2 Concussion should be suspected in the presence of any one or more of the following symptoms and signs: Signs Observed Physical 4 Vomiting 4 Slurred speech 4 Slowed reaction time 4 Poor coordination or balance 4 Blank stare/glassy eyed 4 Decreased playing ability 4 Loss of consciousness Cognitive 4 Difficulty concentrating 4 Easily distracted 4 General confusion 4 Cannot remember things that happened before and after the injury 4 Does not know time, date, place, type of activity in which he/she was participating 4 Slow to answer questions or follow directions Emotional 4 Strange or inappropriate emotions (e.g. laughing, crying, getting mad easily) Sleep 4 Drowsiness Symptoms Reported Physical 4 Headache 4 Neck pain 4 Feeling off or not right 4 Ringing in the ears 4 Seeing double or blurry/loss of vision 4 Seeing stars, flashing lights 4 Pain at physical site of injury 4 Nausea/stomach ache/pain 4 Balance problems or dizziness 4 Fatigue or feeling tired 4 Sensitivity to light or noise Cognitive 4 Having difficulty concentrating or remembering 4 Feeling slowed down, fatigue or low energy 4 Feeling dazed or in a fog Emotional 4 Irritable, sad, more emotional than usual 4 Nervous, anxious, depressed Sleep 4 Drowsiness 4 Sleeps more/less than usual 4 Has trouble falling asleep Note: All participants need to consult a physician after a suspected concussion. Participants (under the age of 10), those with special needs or participants for whom English/French is not their first language, will have the same signs and symptoms of a concussion as listed above, but it may be more difficult for them to communicate how they are feeling. The signs of a concussion for younger participants (under the age of 10) may not be as obvious as older participants. Management Procedures for a Suspected Concussion 1. Initial Response A. Unconscious Participant: For a participant who is unconscious or there is/was a loss of consciousness, concussion should be assumed and medical attention must be sought: PG 2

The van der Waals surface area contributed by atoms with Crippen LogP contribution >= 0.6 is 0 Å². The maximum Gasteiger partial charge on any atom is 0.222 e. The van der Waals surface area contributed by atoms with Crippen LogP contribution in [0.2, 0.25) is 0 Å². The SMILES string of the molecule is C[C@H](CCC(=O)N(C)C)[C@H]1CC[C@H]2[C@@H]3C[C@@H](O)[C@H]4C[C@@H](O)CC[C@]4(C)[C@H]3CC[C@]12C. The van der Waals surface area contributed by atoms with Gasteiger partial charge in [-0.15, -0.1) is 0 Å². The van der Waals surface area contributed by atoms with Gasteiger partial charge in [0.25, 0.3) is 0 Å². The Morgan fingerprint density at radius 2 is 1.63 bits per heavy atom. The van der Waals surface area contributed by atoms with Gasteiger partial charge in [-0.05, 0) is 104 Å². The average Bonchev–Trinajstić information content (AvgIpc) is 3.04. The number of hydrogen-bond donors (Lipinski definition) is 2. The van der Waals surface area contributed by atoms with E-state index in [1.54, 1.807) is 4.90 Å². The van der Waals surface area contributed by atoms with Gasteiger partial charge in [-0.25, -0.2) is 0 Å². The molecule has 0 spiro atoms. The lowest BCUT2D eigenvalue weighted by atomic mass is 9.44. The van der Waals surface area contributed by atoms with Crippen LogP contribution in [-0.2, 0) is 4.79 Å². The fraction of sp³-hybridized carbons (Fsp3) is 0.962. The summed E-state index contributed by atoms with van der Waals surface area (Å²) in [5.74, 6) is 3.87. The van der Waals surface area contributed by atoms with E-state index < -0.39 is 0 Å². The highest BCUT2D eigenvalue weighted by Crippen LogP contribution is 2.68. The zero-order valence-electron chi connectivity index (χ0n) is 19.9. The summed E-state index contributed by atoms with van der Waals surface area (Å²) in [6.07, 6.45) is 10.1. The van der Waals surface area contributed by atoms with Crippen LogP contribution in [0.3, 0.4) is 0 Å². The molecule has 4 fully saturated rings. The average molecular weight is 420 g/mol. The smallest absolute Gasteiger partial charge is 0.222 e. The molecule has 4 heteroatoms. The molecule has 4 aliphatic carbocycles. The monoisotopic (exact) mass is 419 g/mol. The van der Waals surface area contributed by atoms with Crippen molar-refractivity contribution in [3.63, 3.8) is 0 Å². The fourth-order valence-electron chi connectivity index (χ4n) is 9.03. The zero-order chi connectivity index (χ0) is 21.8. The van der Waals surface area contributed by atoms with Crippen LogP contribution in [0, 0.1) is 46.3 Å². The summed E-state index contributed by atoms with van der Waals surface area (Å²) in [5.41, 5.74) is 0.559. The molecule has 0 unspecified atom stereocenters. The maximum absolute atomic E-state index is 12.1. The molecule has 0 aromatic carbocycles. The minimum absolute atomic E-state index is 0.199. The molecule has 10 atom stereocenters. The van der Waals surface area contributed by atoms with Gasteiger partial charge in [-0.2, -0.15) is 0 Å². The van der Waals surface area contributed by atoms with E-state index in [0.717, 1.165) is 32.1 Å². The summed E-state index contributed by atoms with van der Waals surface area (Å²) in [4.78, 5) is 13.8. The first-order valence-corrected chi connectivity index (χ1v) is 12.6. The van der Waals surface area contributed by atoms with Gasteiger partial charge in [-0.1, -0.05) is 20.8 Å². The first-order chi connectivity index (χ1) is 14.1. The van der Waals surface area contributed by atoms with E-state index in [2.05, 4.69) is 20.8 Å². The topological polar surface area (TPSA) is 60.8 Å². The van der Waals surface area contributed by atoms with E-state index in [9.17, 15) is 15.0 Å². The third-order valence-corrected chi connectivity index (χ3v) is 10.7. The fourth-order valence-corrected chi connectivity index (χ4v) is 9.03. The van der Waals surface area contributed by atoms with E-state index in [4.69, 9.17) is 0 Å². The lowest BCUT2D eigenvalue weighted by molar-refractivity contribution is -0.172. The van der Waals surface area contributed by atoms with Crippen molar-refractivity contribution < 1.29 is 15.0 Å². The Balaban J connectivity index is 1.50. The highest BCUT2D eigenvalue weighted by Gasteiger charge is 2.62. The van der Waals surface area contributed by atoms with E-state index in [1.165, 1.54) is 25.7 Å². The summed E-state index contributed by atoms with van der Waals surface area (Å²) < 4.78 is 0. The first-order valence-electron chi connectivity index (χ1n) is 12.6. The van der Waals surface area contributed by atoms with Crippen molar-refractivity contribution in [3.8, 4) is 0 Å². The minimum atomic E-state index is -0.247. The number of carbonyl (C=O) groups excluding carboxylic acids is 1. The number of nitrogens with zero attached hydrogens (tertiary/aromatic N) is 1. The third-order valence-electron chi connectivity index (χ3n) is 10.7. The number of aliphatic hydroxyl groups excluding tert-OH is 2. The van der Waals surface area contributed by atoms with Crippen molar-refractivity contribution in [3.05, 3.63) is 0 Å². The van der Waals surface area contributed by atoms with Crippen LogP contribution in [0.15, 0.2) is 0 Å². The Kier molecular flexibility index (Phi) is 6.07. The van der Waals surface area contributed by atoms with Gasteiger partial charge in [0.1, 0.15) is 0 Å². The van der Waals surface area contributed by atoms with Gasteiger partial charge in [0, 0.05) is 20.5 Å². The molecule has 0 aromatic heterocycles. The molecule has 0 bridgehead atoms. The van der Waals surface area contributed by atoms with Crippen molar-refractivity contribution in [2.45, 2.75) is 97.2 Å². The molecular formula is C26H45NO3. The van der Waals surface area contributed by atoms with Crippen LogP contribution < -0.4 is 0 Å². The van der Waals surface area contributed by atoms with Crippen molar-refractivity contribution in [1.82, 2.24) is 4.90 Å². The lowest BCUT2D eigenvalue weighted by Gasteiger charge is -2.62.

3 4 Initiate Emergency Action Plan and call Assume there is a possible neck injury and, only if the Program Leader has been trained, immobilize the participant before the arrival of the ambulance attendants and subsequent transportation to hospital. 4 Do not remove athletic equipment (e.g. helmet) unless there is difficulty breathing. 4 If the participant regains consciousness, encourage him/her to remain calm and to lie still. Do not administer medication. 4 Even if the participant regains consciousness, he/she must be taken to the hospital for examination. OR B. Conscious Participant: If there is no loss of consciousness, but a concussion is suspected due to a direct blow to the head or a major physical trauma to other parts of the body (causing a whiplash effect to the head and neck): 4 Remove the participant from the current activity or game immediately. 4 Conduct an initial assessment of the participant (i.e. check signs and symptoms). 4 Do not leave the participant alone. Continue to monitor signs and symptoms. 4 Do not administer medication. 4 Do not allow the participant to return to play in the activity, game or practice that day even if the participant states that he/ she is feeling better. (If in doubt, sit them out). 4 The participant must not leave the premises without parent/guardian (or emergency contact) supervision. 2. all participants with a suspected concussion, even if there was no loss of consciousness, need to be evaluated by a physician as soon as possible. 3. Parents/guardians must be informed of: 4 the injury; 4 the importance of monitoring their child during the initial hours following a suspected concussion; 4 the importance of the head injury being evaluated by a physician as soon as reasonably possible. 4. Provide parents/guardians with a return to participation form (refer to the website). 5. Following a medical examination, the participant must be monitored by a responsible adult for the next hours for signs of deterioration. If any signs of deterioration occur, the participant needs to be immediately re-evaluated by a physician. When can a participant with a concussion return to physical activity? Physician Visit #1 If NO CONCUSSION is determined by a doctor: Using a return to participation form (refer to the website): 4 Doctor checks the box No Concussion participant may return to: and the other appropriate activity boxes, and signs and dates the form. 4 This form must be returned to the Program Supervisor who will inform all relevant personnel (i.e. Program Leaders) that the participant can participate in all physical activities with no restrictions. If CONCUSSION is determined by a doctor: PG 3